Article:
When we regard our means of entertainment in a very general sense, we find a few types that exist cross-culturally to a universal extent. Examples of these types of entertainment are music, story-telling, and games. In some instances, the act of simply playing a game may be considered more childlike in one culture more so than in another, but regardless seems to be pretty much part of a universal human experience.
Through examination of the distinctive qualities of each culture, we find variations in the types of music that have been invented over the years, specific stories that have been told, and games that have been played. Due to recent advancement in human-created technology, these types of entertainment now have the possibility of being digitized so that we are able to experience a story through the mediums of film, and even video games, as well as listen to our music and play our games on a computer or hand held device.
It may seem like an oxymoron, but within our universality we also find differentiations between even the most similar people groups on this planet. Among all the cultures of the world, there are formidably salient distinctions to be considered between the East and the West. In this same conceptual vein, Japan and the United States are polar opposites despite their placement on an equal level in many ways. Both countries are what many would refer to as “first world nations”, and possess technology roughly to the same extent as one another (Wikipedia: Developed Country). Accordingly, Japan and the United States are apparently the world’s leading producers and consumers of video games; however, upon closer inspection we are able to see clearly the Japanese or American cultural context from which the creators of Japanese and American games have come (Winterhalter).
In the gaming world, we can find distinctly American and Japanese aspects in terms of what type of “platform (computer, cell phone, console, et cetera)” the game has been created for, the game play itself, and of course the plot and story presented (Wikipedia: Video Game). Japanese ideas of the adult world versus the world of children play a major role in the platform preference of many Japanese gamers. According to Winterhalter, “admitting to playing games as an adult still carries a strong social stigma in Japan more so than in Europe or North America”. As a result of this stigma, adults tend to stay away from games, which bring the Japanese gaming age down to a younger level. However, those who do play games as adults tend to do so more covertly – “as a way to kill time on a commute”, which results in the handheld (cell phones, the PSP, and the Nintendo DS), as a widely preferred Japanese platform (Winterhalter). On the contrary, it is not as much of a stigma for Western adults to be gamers, resulting in “the console market [being] dominated by the West” (Winterhalter).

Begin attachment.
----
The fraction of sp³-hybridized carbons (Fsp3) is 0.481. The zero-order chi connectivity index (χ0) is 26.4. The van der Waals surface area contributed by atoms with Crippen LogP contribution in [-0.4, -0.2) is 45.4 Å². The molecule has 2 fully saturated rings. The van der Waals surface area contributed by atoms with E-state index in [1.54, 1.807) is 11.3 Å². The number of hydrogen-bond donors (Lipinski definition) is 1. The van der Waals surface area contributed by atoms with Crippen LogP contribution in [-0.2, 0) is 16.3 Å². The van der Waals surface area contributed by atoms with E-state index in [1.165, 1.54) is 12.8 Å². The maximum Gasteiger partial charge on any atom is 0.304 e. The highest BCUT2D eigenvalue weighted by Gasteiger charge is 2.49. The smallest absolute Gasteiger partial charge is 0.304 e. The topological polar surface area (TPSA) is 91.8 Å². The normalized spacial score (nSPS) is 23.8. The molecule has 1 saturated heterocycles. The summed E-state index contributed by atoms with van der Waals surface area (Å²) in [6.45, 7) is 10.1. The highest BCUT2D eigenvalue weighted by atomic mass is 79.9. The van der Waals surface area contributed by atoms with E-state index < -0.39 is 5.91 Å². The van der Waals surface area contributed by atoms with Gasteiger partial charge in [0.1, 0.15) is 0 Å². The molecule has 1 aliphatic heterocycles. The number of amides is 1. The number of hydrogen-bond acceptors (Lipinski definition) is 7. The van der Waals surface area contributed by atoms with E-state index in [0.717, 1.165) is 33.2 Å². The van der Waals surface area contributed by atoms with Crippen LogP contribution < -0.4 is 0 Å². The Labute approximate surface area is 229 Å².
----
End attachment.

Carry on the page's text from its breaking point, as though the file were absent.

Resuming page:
Perhaps the most notable of differences between Japanese and American-made video games can be found in the actual game play of each. American culture is socially individualistic, which can be made fairly clear through the eyes of a quintessentially Western FPS (First Person Shooter) game. An FPS creates an experience where the gamer is “living individualistically and vicariously through a character whose actions [one] controls in real time” (Metagross).In the West, one is more likely to find the main video game character to be strong as an individual. On the other hand, in Japanese games, especially MMORPGs (Massively Multiplayer Online Role Playing Games), “you are weaker when you are alone”, and teamwork is encouraged (Metagross). Likewise, most fighting games are martial arts based, conveying an obviously Eastern quality.
The plot and story-telling aspects of a video game can be one of the most important and salient features to bring a game into its true greatness. We can see that JRPGs (Japanese Role Playing Games) are “rooted in the story-telling tradition of Japan”, which include a rich mythological background steeped in a Shinto consciousness of spirits residing in the embodiments of nature (Metagross). Conversely, European folklore is evident in WPRGs (Western Role Playing Games), where we see elves, dwarves, and other Western notions of fantastical non-human beings exhibited.
Historically speaking, another aspect of Japanese and American culture that seems to have influenced the types of video games produced has to do with the way stories are told in both countries. In Japan, there is more of an established tradition of telling stories visually, especially through artwork. Accordingly, Japan has also been marketing visual novels, which seem to be popular only within Japan since in the United States, “the written word [has] already been established as the ultimate story-telling authority based on…European roots” (Metagross).
It is only inevitable that two different cultures will produce two different kinds of games with respect to certain aspects, such as the story, game play, and platform preference regarding the Japanese and American situation. However, with an increased rate of globalization, and the meeting and coming together of two different facets of consciousness and ways of life, it is also inevitable that there could exist the potential for video games of the future to possess such a mix of American and Japanese aspects that they would appear ambiguous – not quite Eastern, not quite Western. Regardless, we can see culturally universal types of entertainment coming together within one digital version – the video game. Consequently, cultural differences are exhibited in the variety of video games produced by the United States and Japan, which in turn affect one’s gaming experience.